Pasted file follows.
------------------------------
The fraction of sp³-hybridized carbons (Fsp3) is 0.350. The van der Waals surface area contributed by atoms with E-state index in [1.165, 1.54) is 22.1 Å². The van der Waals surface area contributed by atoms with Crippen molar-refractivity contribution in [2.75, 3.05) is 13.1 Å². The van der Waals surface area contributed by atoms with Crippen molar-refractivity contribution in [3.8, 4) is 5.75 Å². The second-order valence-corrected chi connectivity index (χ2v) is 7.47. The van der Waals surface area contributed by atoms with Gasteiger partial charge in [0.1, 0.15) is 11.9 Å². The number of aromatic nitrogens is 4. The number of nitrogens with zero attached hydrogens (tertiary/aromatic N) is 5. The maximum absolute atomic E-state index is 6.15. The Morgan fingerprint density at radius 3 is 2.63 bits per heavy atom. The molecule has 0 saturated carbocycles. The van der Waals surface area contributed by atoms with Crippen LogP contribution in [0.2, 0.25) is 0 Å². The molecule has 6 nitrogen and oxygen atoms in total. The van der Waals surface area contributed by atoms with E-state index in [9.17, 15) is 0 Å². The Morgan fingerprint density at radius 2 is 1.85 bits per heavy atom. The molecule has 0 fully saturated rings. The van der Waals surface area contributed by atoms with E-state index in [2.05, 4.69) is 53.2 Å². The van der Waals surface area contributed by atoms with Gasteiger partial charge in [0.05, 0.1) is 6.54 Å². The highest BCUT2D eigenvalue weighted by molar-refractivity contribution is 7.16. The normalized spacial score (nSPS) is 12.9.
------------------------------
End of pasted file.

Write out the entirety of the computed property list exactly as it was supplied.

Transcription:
The fraction of sp³-hybridized carbons (Fsp3) is 0.350. The van der Waals surface area contributed by atoms with E-state index in [1.165, 1.54) is 22.1 Å². The van der Waals surface area contributed by atoms with Crippen molar-refractivity contribution in [2.75, 3.05) is 13.1 Å². The van der Waals surface area contributed by atoms with Crippen molar-refractivity contribution in [3.8, 4) is 5.75 Å². The second-order valence-corrected chi connectivity index (χ2v) is 7.47. The van der Waals surface area contributed by atoms with Gasteiger partial charge in [0.1, 0.15) is 11.9 Å². The number of aromatic nitrogens is 4. The number of nitrogens with zero attached hydrogens (tertiary/aromatic N) is 5. The maximum absolute atomic E-state index is 6.15. The Morgan fingerprint density at radius 3 is 2.63 bits per heavy atom. The molecule has 0 saturated carbocycles. The van der Waals surface area contributed by atoms with Crippen LogP contribution in [0.2, 0.25) is 0 Å². The molecule has 6 nitrogen and oxygen atoms in total. The van der Waals surface area contributed by atoms with E-state index in [9.17, 15) is 0 Å². The Morgan fingerprint density at radius 2 is 1.85 bits per heavy atom. The molecule has 0 fully saturated rings. The van der Waals surface area contributed by atoms with E-state index in [2.05, 4.69) is 53.2 Å². The van der Waals surface area contributed by atoms with Gasteiger partial charge in [0.05, 0.1) is 6.54 Å². The highest BCUT2D eigenvalue weighted by molar-refractivity contribution is 7.16. The normalized spacial score (nSPS) is 12.9.